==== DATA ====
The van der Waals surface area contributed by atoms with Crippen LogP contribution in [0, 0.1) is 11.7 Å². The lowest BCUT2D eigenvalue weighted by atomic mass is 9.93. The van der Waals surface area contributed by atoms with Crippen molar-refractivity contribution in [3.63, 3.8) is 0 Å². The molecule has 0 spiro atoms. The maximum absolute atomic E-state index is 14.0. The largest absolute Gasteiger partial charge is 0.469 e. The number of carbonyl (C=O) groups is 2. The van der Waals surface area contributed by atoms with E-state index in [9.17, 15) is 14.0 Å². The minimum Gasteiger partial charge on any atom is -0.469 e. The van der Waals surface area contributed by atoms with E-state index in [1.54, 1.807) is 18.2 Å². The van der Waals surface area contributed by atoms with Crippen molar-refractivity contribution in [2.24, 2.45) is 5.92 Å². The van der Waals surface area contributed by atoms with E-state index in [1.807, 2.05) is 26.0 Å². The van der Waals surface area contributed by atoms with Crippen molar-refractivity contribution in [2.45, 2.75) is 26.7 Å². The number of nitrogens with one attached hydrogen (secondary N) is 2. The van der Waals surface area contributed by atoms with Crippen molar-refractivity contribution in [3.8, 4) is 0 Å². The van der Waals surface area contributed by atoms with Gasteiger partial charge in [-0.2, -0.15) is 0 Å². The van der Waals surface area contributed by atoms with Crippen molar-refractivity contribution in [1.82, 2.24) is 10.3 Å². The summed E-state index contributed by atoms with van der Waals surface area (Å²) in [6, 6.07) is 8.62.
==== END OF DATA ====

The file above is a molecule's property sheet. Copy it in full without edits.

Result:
The van der Waals surface area contributed by atoms with Crippen LogP contribution in [0, 0.1) is 11.7 Å². The lowest BCUT2D eigenvalue weighted by atomic mass is 9.93. The van der Waals surface area contributed by atoms with Crippen molar-refractivity contribution in [3.63, 3.8) is 0 Å². The molecule has 0 spiro atoms. The maximum absolute atomic E-state index is 14.0. The largest absolute Gasteiger partial charge is 0.469 e. The number of carbonyl (C=O) groups is 2. The van der Waals surface area contributed by atoms with E-state index in [9.17, 15) is 14.0 Å². The minimum Gasteiger partial charge on any atom is -0.469 e. The van der Waals surface area contributed by atoms with E-state index in [1.54, 1.807) is 18.2 Å². The van der Waals surface area contributed by atoms with Crippen molar-refractivity contribution in [2.24, 2.45) is 5.92 Å². The van der Waals surface area contributed by atoms with E-state index in [1.807, 2.05) is 26.0 Å². The van der Waals surface area contributed by atoms with Crippen molar-refractivity contribution in [2.45, 2.75) is 26.7 Å². The number of nitrogens with one attached hydrogen (secondary N) is 2. The van der Waals surface area contributed by atoms with Crippen molar-refractivity contribution in [3.8, 4) is 0 Å². The van der Waals surface area contributed by atoms with Gasteiger partial charge in [-0.2, -0.15) is 0 Å². The van der Waals surface area contributed by atoms with Crippen molar-refractivity contribution in [1.82, 2.24) is 10.3 Å². The summed E-state index contributed by atoms with van der Waals surface area (Å²) in [6, 6.07) is 8.62.